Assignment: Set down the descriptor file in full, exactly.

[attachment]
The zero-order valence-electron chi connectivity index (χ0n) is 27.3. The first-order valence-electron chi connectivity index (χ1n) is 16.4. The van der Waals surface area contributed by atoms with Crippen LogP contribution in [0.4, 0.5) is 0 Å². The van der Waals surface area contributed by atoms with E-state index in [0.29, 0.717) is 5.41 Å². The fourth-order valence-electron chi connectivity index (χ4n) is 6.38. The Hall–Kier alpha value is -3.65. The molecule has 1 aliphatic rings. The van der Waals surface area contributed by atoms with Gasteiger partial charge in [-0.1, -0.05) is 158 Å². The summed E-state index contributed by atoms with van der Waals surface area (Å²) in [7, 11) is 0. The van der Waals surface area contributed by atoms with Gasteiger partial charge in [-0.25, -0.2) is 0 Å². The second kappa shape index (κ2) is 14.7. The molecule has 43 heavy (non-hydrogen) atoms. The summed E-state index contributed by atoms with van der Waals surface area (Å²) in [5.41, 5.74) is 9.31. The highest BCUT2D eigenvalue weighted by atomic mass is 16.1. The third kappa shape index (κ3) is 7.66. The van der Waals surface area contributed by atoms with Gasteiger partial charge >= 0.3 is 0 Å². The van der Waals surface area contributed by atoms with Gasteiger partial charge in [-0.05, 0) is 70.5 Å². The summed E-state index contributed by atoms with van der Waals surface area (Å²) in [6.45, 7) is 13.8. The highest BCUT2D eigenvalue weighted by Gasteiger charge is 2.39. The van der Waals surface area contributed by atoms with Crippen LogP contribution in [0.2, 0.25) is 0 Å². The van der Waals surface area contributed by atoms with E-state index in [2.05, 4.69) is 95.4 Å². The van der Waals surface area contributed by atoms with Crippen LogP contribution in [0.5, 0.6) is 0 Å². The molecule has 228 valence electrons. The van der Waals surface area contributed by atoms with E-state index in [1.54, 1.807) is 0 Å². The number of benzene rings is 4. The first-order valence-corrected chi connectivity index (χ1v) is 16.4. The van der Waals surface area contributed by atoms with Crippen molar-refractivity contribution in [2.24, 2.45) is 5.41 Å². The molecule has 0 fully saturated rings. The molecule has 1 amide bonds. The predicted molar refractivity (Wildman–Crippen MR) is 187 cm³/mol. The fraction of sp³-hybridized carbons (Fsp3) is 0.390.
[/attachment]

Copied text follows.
The zero-order valence-electron chi connectivity index (χ0n) is 27.3. The first-order valence-electron chi connectivity index (χ1n) is 16.4. The van der Waals surface area contributed by atoms with Crippen LogP contribution in [0.4, 0.5) is 0 Å². The van der Waals surface area contributed by atoms with E-state index in [0.29, 0.717) is 5.41 Å². The fourth-order valence-electron chi connectivity index (χ4n) is 6.38. The Hall–Kier alpha value is -3.65. The molecule has 1 aliphatic rings. The van der Waals surface area contributed by atoms with Gasteiger partial charge in [-0.1, -0.05) is 158 Å². The summed E-state index contributed by atoms with van der Waals surface area (Å²) in [7, 11) is 0. The van der Waals surface area contributed by atoms with Gasteiger partial charge in [-0.25, -0.2) is 0 Å². The second kappa shape index (κ2) is 14.7. The molecule has 43 heavy (non-hydrogen) atoms. The summed E-state index contributed by atoms with van der Waals surface area (Å²) in [5.41, 5.74) is 9.31. The highest BCUT2D eigenvalue weighted by atomic mass is 16.1. The third kappa shape index (κ3) is 7.66. The van der Waals surface area contributed by atoms with Gasteiger partial charge >= 0.3 is 0 Å². The van der Waals surface area contributed by atoms with Gasteiger partial charge in [-0.05, 0) is 70.5 Å². The summed E-state index contributed by atoms with van der Waals surface area (Å²) in [6.45, 7) is 13.8. The highest BCUT2D eigenvalue weighted by Gasteiger charge is 2.39. The van der Waals surface area contributed by atoms with Crippen LogP contribution in [0.2, 0.25) is 0 Å². The van der Waals surface area contributed by atoms with E-state index in [2.05, 4.69) is 95.4 Å². The van der Waals surface area contributed by atoms with Crippen LogP contribution in [0.5, 0.6) is 0 Å². The molecule has 228 valence electrons. The van der Waals surface area contributed by atoms with E-state index in [1.54, 1.807) is 0 Å². The number of benzene rings is 4. The first-order valence-corrected chi connectivity index (χ1v) is 16.4. The van der Waals surface area contributed by atoms with Crippen molar-refractivity contribution in [2.24, 2.45) is 5.41 Å². The molecule has 0 fully saturated rings. The molecule has 1 amide bonds. The predicted molar refractivity (Wildman–Crippen MR) is 187 cm³/mol. The fraction of sp³-hybridized carbons (Fsp3) is 0.390.